All about Toilet Learning

Guest post by Leport Montessori

Toilet training: Just mention this word, and many parents of toddler cringe. Numerous books have been written about the subject, and parents and educators hotly debate the right time and approach for children to transition out of diapers and learn to use the toilet.

At LePort, we apply Montessori principles to this important childhood task: toilet learning is an integral part of our Montessori toddler program, and, of course, included in the program at no additional charge.

Toilet learning is a natural part of a child’s developing independence skill set. Being able to use the toilet without help by an adult is an important milestone to a child’s independence. In a Montessori toddler class, it’s just one natural step in all the other work on independence your child will engage in. In fact, many of the independence skills we teach him – hanging up his coat, putting on socks and shoes, learning to button and to close zippers, proper hand washing techniques – are skills that will make it much easier for him to successfully use the toilet by himself.

A focus on learning, not training. Much advice on toilet training includes relying on rewards (stickers etc.) and punishments. These extrinsic incentives, in our view, are detrimental to any learning process, including potty learning. In the Montessori toddler classrooms, your child will instead encounter the toilet as a natural part of growing up. He’ll see older peers using it. He’ll be invited to try sitting on the toilet, as a natural part of changing his diaper. The child’s wish to imitate his older peers, his burgeoning desire to be master of his own needs, and his interest in a consistent routine are our best allies here. And, of course, our 1:6 (or in limited cases 1:7) ratio up to age 3 enables us to spend more time teaching than in other programs, where the ratio changes to 1:12 at age two, long before most children have completed the toilet learning process!

An early start to learning. In a Montessori infant or toddler environment, toilet learning starts early. When we diaper babies in our infant rooms, we do so in the bathroom, to begin associating elimination processes with the appropriate location. We invite them to help: to lift up their legs, to climb up on the low changing table, to pull open diaper tabs. Once a child is able to stand up steadily, we start changing his diaper while he is standing up. We also invite him to sit on the potty, sometimes for children just barely over a year old. We never force a child to sit on the toilet or otherwise rush the process of toilet learning– but often, they become interested in these activities the same way they become interested in other things older children or adults do!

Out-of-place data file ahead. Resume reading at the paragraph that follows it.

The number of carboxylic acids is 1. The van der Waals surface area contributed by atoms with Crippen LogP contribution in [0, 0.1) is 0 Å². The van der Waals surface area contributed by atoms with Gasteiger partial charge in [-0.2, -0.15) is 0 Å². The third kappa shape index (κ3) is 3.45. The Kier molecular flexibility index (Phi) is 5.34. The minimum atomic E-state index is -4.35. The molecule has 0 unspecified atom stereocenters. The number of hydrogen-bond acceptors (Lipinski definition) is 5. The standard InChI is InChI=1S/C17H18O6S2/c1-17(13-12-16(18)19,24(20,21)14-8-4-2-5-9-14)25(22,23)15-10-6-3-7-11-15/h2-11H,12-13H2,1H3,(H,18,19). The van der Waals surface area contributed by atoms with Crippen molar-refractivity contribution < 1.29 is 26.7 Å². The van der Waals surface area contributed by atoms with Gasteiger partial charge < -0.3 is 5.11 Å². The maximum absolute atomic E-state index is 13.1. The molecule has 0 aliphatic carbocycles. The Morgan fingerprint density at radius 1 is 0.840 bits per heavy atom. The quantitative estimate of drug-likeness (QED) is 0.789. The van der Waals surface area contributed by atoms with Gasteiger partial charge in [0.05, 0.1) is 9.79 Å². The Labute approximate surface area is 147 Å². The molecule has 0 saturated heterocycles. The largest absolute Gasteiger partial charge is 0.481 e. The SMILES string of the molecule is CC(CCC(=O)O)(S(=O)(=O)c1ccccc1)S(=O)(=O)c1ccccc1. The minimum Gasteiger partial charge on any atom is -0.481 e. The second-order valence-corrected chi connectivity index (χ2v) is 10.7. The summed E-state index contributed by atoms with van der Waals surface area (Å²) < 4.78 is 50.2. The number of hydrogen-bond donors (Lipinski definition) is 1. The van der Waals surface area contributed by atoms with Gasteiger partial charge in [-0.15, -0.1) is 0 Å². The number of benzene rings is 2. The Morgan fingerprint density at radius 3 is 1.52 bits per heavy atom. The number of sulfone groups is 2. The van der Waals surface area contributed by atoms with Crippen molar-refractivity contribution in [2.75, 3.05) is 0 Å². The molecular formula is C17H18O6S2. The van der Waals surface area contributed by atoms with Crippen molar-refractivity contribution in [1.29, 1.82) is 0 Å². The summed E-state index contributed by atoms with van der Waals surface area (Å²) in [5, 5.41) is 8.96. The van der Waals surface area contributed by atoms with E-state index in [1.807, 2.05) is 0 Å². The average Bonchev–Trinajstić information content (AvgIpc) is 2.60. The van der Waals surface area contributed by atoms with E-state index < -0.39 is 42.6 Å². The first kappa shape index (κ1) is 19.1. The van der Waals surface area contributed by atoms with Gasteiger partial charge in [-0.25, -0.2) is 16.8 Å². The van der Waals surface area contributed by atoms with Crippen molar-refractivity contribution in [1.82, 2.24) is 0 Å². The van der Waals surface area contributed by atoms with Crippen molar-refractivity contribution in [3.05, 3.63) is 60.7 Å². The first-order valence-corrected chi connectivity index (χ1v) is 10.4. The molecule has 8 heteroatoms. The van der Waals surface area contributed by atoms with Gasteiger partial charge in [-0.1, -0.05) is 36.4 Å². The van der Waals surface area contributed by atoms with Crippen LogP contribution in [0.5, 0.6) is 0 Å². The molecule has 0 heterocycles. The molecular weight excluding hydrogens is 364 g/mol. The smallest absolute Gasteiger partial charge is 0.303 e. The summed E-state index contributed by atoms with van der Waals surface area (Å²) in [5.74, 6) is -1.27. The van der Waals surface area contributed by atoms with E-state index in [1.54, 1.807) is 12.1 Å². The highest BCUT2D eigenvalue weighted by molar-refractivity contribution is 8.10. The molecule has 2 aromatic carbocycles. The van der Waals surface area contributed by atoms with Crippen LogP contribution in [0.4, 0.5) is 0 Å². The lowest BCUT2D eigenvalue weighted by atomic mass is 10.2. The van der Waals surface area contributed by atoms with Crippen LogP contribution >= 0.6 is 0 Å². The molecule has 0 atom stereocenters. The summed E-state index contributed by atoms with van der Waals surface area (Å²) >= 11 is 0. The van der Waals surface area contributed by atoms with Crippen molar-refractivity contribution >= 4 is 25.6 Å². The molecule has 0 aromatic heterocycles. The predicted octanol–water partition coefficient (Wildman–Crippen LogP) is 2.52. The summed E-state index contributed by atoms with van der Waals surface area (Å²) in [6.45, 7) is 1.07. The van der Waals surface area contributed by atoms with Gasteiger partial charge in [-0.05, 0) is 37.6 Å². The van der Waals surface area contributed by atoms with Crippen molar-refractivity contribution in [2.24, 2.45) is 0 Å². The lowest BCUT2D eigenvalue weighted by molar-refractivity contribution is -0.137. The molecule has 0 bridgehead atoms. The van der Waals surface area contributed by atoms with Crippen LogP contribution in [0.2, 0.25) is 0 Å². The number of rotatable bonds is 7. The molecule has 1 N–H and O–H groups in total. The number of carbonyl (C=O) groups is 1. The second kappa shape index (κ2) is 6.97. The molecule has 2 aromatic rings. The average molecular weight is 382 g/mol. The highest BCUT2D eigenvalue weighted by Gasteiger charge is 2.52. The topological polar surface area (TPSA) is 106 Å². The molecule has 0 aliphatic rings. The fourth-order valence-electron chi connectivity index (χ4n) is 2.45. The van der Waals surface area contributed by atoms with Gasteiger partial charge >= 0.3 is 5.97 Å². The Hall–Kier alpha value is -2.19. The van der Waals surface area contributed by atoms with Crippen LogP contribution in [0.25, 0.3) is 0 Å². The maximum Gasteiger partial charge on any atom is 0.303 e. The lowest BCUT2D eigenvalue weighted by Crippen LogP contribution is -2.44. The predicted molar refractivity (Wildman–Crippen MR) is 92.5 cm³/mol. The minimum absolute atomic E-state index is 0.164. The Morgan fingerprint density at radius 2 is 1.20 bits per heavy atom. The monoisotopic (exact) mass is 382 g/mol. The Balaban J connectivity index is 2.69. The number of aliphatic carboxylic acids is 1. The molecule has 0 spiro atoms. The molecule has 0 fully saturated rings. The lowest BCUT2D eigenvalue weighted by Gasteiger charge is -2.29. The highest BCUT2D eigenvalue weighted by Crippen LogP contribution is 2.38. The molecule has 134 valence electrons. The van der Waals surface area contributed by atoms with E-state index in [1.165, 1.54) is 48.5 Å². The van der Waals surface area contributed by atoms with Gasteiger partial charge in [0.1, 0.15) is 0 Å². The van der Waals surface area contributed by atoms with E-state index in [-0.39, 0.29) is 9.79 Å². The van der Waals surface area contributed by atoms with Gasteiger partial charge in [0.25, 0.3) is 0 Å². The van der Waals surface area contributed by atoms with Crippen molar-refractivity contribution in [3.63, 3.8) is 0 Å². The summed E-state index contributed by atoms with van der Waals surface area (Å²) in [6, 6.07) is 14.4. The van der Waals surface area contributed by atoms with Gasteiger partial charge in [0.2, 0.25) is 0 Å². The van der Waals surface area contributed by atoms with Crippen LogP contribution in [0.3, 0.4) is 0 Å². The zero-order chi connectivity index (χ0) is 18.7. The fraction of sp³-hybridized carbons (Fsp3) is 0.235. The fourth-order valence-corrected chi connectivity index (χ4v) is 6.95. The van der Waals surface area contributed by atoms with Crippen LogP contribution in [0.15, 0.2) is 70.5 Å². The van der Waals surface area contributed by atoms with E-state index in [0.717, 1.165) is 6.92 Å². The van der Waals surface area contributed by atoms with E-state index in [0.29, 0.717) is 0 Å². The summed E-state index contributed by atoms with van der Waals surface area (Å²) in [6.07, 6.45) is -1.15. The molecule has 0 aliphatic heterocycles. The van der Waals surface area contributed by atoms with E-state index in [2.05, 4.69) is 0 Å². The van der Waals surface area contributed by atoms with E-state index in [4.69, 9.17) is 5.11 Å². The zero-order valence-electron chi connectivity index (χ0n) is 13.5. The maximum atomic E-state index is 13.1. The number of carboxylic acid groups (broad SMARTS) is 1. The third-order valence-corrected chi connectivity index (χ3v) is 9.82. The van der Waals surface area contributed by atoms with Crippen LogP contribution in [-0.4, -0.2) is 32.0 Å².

An encouraging follow-the-child approach. Montessori teachers are careful observers, introducing activities to children whom they judge to be developmentally ready. The same is true for toilet learning: while we encourage participation in the process from day one, our teachers watch for signs of readiness to start a more intensive, “official” toilet learning phase. Readiness, in this context, does not mean a child who declares, “I want to use the toilet and wear diapers” (although some 2-year-olds have been known to say just that!) Readiness means a child who has mastered prerequisite skills (e.g., who has a dry diaper for longer periods between changes, who can pull his own pants down and back up) and who shows an interest in becoming more independent and/or in using the toilet (observing other children, asking questions, being interested in flushing, talking about bodily functions.) Once we identify a child as ready, we begin to work together with you, the parents, and switch from diapers to cotton underpants.